So I've mixed it up a bit by using Paul's enriched dough recipe but instead filling it with all my favorites! 

There's this technique that I do (which I mention in the method) called tacking. Tacking is where you simply push the edges of one of the long sides onto your work surface, using your fingers so that the edge is temporarily 'stuck'. This helps to seal the edge when you have rolled it up into a log. 


For the couronne:
250g strong white bread flour
5g salt
8g instant yeast
50g unsalted butter, softened 
135ml whole milk
1 egg, lightly beaten

For the filling:
3 garlic cloves
130g goats cheese (rind on)
90g parma ham
a large handful of fresh thyme leaves
black pepper


For the couronne, tip the flour into a large mixing bowl, then add the salt and the yeast. Add the butter, milk and egg and stir the mixture with your fingers until it comes together as a dough. Continue mixing until the sides of the bowl are clean and the dough is soft. (It will be very sticky.)

Turn out the dough onto a lightly floured surface and knead for 5-6 minutes, or until the dough has stopped feeling sticky and has a smooth, silky exterior. Equally, you could do this all in a free standing mixer with the dough hook attachment, just bring it togther and then leave on a low speed to knead for 5-6 minutes.

Return the dough to the bowl, cover with cling film and set aside to prove in a warm room for at least 30 minutes and up to one hour.

Now prepare your filling, peel and grate your garlic to a paste consistency. Then crumble up the goats cheese into small pieces with your hands. Finely chop up the thyme leaves and add a good grind of black pepper.  

Preheat your oven to 210°C / 425°F/ Gas 7. 

Once the dough has risen, flour your work surface and rolling pin and turn out the dough onto the worktop. Without knocking it back, roll out the dough into a rectangle 33x25cm/13x10in in size.Turn the dough rectangle so that the long edge is facing you. Spread the garlic paste over the dough, next scatter the goats cheese over and then place the parma ham on. Finally sprinkle with the chopped thyme and black pepper.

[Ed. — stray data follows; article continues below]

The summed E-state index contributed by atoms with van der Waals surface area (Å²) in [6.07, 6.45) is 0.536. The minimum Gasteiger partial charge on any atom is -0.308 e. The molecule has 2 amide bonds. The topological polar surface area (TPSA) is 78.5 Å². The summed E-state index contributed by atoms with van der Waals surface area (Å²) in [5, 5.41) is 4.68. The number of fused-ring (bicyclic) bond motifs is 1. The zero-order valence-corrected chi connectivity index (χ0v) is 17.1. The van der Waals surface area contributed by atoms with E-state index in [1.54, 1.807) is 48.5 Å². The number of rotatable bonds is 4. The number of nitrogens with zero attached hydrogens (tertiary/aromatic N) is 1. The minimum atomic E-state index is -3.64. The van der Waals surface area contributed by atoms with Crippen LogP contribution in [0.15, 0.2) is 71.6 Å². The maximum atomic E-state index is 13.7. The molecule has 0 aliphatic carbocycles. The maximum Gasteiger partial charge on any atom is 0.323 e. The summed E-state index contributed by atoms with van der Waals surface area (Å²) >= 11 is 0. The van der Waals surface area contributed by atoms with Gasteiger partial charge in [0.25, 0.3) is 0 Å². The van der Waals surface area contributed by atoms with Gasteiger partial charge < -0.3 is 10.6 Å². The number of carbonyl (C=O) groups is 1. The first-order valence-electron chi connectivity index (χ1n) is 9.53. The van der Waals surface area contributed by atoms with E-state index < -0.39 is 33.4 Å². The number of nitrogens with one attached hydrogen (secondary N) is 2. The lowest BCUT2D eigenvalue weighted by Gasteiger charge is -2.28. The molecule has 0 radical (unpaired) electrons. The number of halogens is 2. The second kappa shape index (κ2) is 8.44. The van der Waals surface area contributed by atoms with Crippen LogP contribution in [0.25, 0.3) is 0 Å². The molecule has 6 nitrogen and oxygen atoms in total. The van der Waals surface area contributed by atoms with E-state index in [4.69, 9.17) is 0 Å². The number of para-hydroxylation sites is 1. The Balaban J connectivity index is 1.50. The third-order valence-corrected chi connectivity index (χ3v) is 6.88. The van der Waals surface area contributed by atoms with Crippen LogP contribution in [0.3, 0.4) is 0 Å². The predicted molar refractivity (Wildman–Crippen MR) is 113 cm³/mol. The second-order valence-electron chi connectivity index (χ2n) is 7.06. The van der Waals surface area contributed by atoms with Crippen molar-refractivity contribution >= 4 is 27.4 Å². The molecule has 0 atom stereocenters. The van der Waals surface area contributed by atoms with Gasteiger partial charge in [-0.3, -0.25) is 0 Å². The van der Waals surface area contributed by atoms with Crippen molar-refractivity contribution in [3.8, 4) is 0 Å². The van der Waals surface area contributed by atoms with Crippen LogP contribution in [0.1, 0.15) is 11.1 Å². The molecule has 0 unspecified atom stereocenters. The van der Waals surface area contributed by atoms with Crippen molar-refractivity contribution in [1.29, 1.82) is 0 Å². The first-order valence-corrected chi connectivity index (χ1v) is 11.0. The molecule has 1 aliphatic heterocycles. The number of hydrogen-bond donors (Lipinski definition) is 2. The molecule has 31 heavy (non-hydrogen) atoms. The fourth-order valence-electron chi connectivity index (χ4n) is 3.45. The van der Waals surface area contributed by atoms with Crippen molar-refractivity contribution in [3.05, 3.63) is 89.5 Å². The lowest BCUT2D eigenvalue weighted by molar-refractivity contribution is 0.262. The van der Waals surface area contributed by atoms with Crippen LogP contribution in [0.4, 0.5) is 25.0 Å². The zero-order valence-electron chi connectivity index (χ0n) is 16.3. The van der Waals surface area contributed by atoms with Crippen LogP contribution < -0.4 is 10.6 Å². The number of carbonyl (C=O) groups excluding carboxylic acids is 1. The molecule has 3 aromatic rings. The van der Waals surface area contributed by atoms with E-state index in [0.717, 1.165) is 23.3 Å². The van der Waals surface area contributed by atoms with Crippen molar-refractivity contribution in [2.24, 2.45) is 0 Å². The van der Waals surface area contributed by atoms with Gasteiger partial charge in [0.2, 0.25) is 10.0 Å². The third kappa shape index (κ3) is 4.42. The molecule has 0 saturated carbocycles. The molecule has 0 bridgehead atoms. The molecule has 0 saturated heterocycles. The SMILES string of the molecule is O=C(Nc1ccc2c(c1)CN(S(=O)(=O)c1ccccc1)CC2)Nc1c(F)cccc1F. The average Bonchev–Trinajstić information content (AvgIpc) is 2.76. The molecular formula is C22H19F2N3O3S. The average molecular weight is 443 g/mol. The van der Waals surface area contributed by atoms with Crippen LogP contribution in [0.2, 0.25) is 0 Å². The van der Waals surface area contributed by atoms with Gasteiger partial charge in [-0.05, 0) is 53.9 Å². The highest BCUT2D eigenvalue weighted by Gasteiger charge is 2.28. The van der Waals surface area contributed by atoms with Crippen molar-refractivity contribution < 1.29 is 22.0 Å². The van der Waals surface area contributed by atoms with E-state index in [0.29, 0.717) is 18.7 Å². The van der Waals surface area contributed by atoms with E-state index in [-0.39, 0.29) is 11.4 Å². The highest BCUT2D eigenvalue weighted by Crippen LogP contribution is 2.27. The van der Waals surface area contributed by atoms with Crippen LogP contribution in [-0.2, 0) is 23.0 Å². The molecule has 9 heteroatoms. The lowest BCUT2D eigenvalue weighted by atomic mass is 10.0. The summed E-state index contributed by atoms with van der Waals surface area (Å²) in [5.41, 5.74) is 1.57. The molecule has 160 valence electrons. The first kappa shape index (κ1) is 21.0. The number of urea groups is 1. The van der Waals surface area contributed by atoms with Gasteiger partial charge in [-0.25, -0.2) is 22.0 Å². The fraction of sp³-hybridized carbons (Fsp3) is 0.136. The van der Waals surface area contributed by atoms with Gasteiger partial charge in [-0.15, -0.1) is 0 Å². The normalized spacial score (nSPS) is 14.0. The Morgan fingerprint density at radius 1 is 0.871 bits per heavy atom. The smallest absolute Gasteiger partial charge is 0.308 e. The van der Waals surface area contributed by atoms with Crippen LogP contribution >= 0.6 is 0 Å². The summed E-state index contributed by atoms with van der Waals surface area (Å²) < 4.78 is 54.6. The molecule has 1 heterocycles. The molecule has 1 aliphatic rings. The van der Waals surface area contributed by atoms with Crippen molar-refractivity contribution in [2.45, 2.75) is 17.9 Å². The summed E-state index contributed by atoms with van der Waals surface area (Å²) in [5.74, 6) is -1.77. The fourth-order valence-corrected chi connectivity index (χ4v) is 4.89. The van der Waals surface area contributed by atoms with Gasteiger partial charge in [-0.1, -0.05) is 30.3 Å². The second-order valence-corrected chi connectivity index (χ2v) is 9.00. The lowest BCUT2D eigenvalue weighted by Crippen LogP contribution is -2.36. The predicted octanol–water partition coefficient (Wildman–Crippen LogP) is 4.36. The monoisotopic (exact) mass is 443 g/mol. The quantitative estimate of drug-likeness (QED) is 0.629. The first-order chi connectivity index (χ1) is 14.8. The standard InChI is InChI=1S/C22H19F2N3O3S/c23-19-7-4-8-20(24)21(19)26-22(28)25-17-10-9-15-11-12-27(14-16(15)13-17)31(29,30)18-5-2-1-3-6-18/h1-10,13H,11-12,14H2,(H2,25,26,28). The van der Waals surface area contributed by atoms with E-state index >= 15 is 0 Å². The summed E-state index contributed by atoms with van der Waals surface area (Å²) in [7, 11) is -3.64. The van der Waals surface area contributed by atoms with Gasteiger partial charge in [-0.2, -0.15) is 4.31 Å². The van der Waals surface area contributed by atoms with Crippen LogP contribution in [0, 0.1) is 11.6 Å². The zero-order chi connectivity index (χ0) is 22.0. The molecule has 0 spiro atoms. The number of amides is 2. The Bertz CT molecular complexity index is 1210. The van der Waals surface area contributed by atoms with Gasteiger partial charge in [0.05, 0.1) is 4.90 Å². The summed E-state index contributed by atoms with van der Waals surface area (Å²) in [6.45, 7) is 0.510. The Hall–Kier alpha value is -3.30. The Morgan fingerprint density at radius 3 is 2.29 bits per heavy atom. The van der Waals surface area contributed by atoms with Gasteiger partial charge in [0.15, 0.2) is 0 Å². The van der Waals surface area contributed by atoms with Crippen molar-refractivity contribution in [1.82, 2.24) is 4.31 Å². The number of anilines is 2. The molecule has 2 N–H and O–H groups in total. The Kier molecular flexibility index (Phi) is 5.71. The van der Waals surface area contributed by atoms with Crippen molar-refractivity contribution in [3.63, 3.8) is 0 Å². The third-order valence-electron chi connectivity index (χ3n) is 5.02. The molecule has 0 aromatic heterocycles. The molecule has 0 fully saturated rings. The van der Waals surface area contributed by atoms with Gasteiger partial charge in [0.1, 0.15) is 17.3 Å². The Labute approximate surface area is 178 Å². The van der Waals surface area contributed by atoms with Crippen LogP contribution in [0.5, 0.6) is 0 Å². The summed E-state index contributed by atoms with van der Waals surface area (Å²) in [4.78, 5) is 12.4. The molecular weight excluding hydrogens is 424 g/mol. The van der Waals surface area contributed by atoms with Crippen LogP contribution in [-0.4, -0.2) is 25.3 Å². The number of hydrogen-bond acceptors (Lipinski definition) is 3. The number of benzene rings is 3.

Tack one of the long edges to your worktop (see my notes above). Roll the dough tightly like a Swiss roll, then cut the roll in half lengthways, all the way through. Twist the two lengths of dough together in a spiral using your hands at either end, then join the ends to form a ring.

Flour your baking tray then place the couronne onto it and set aside to prove again for a further 30-60 minutes, or until the dough springs back quickly when lightly prodded.

Bake the proved couronne for 20-25 minutes, or until risen and golden-brown. Transfer to a wire rack to cool. Nice served hot or cold, but best eaten on the day.
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Thursday, 4 June 2015

Milk chocolate and salted caramel pots

You don't realise how much you rely on your oven until it stops working. 

I'm currently in that very situation. Cue shiny new oven! (With a light as well...oh yeah, get in.) You may be thinking what?! You haven't had an oven light all this time? - the answer is no, I have been deprived of such a luxury, and I've had to put up with one side which was far hotter than the other for years and had to risk my cakes sinking in the middle just so that I could dive in and turn them halfway through. Dramatic!

But hopefully that will all be solved shortly, until then all I have is the stove to work with...this is where I have to improvise.